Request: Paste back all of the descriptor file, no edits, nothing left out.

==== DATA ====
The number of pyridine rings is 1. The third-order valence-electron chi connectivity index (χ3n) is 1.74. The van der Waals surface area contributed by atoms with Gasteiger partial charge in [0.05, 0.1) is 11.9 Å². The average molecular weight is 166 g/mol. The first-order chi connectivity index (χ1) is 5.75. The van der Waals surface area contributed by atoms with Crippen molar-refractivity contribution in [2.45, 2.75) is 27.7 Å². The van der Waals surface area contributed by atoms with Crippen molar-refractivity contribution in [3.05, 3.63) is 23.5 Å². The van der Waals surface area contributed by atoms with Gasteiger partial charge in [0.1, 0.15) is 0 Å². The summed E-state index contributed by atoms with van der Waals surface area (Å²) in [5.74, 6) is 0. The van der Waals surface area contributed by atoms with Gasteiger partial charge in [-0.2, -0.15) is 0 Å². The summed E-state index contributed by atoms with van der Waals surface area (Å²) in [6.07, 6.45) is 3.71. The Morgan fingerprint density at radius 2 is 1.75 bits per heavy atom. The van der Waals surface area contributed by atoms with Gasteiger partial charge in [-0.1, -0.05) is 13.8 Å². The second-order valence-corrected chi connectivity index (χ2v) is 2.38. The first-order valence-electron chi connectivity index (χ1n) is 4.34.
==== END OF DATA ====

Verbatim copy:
The number of pyridine rings is 1. The third-order valence-electron chi connectivity index (χ3n) is 1.74. The van der Waals surface area contributed by atoms with Gasteiger partial charge in [0.05, 0.1) is 11.9 Å². The average molecular weight is 166 g/mol. The first-order chi connectivity index (χ1) is 5.75. The van der Waals surface area contributed by atoms with Crippen molar-refractivity contribution in [2.45, 2.75) is 27.7 Å². The van der Waals surface area contributed by atoms with Crippen molar-refractivity contribution in [3.05, 3.63) is 23.5 Å². The van der Waals surface area contributed by atoms with Gasteiger partial charge in [0.1, 0.15) is 0 Å². The summed E-state index contributed by atoms with van der Waals surface area (Å²) in [5.74, 6) is 0. The van der Waals surface area contributed by atoms with Gasteiger partial charge in [-0.2, -0.15) is 0 Å². The summed E-state index contributed by atoms with van der Waals surface area (Å²) in [6.07, 6.45) is 3.71. The Morgan fingerprint density at radius 2 is 1.75 bits per heavy atom. The van der Waals surface area contributed by atoms with Gasteiger partial charge in [-0.1, -0.05) is 13.8 Å². The second-order valence-corrected chi connectivity index (χ2v) is 2.38. The first-order valence-electron chi connectivity index (χ1n) is 4.34.